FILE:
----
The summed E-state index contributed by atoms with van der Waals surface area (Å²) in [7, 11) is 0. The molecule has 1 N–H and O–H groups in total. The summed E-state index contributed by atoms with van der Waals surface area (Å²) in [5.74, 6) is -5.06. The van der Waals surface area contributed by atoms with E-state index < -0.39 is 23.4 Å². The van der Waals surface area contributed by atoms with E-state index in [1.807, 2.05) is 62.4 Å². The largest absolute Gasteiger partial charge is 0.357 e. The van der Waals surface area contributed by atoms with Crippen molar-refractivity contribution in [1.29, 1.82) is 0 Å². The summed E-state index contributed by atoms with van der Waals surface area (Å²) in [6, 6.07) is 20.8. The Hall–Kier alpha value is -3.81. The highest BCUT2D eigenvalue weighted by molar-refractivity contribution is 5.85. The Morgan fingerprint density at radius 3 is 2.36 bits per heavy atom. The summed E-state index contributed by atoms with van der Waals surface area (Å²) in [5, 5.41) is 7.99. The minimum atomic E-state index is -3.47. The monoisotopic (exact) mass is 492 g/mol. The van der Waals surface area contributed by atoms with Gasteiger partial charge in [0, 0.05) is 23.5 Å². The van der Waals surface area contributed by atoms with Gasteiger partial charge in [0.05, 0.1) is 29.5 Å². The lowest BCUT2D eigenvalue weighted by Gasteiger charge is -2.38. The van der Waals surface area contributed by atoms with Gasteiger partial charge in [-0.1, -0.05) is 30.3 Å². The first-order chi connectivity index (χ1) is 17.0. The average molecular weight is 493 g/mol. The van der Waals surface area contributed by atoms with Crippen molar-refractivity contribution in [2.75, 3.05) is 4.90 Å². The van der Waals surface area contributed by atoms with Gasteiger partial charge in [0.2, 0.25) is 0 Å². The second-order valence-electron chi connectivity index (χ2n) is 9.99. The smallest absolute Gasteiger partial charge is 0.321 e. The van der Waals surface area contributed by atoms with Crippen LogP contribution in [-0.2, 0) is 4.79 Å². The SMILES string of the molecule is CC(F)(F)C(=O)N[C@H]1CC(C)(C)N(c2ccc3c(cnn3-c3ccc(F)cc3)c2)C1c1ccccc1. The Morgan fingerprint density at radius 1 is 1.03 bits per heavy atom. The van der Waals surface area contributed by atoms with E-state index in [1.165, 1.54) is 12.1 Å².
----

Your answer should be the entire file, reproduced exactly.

The summed E-state index contributed by atoms with van der Waals surface area (Å²) in [7, 11) is 0. The molecule has 1 N–H and O–H groups in total. The summed E-state index contributed by atoms with van der Waals surface area (Å²) in [5.74, 6) is -5.06. The van der Waals surface area contributed by atoms with E-state index < -0.39 is 23.4 Å². The van der Waals surface area contributed by atoms with E-state index in [1.807, 2.05) is 62.4 Å². The largest absolute Gasteiger partial charge is 0.357 e. The van der Waals surface area contributed by atoms with Crippen molar-refractivity contribution in [1.29, 1.82) is 0 Å². The summed E-state index contributed by atoms with van der Waals surface area (Å²) in [6, 6.07) is 20.8. The Hall–Kier alpha value is -3.81. The highest BCUT2D eigenvalue weighted by molar-refractivity contribution is 5.85. The Morgan fingerprint density at radius 3 is 2.36 bits per heavy atom. The summed E-state index contributed by atoms with van der Waals surface area (Å²) in [5, 5.41) is 7.99. The minimum atomic E-state index is -3.47. The monoisotopic (exact) mass is 492 g/mol. The van der Waals surface area contributed by atoms with Gasteiger partial charge in [0, 0.05) is 23.5 Å². The van der Waals surface area contributed by atoms with Gasteiger partial charge in [0.05, 0.1) is 29.5 Å². The lowest BCUT2D eigenvalue weighted by Gasteiger charge is -2.38. The van der Waals surface area contributed by atoms with Gasteiger partial charge in [-0.1, -0.05) is 30.3 Å². The first-order chi connectivity index (χ1) is 17.0. The average molecular weight is 493 g/mol. The van der Waals surface area contributed by atoms with Crippen molar-refractivity contribution in [2.75, 3.05) is 4.90 Å². The van der Waals surface area contributed by atoms with Gasteiger partial charge in [0.2, 0.25) is 0 Å². The second-order valence-electron chi connectivity index (χ2n) is 9.99. The smallest absolute Gasteiger partial charge is 0.321 e. The van der Waals surface area contributed by atoms with Crippen LogP contribution in [-0.2, 0) is 4.79 Å². The SMILES string of the molecule is CC(F)(F)C(=O)N[C@H]1CC(C)(C)N(c2ccc3c(cnn3-c3ccc(F)cc3)c2)C1c1ccccc1. The Morgan fingerprint density at radius 1 is 1.03 bits per heavy atom. The van der Waals surface area contributed by atoms with E-state index in [1.165, 1.54) is 12.1 Å².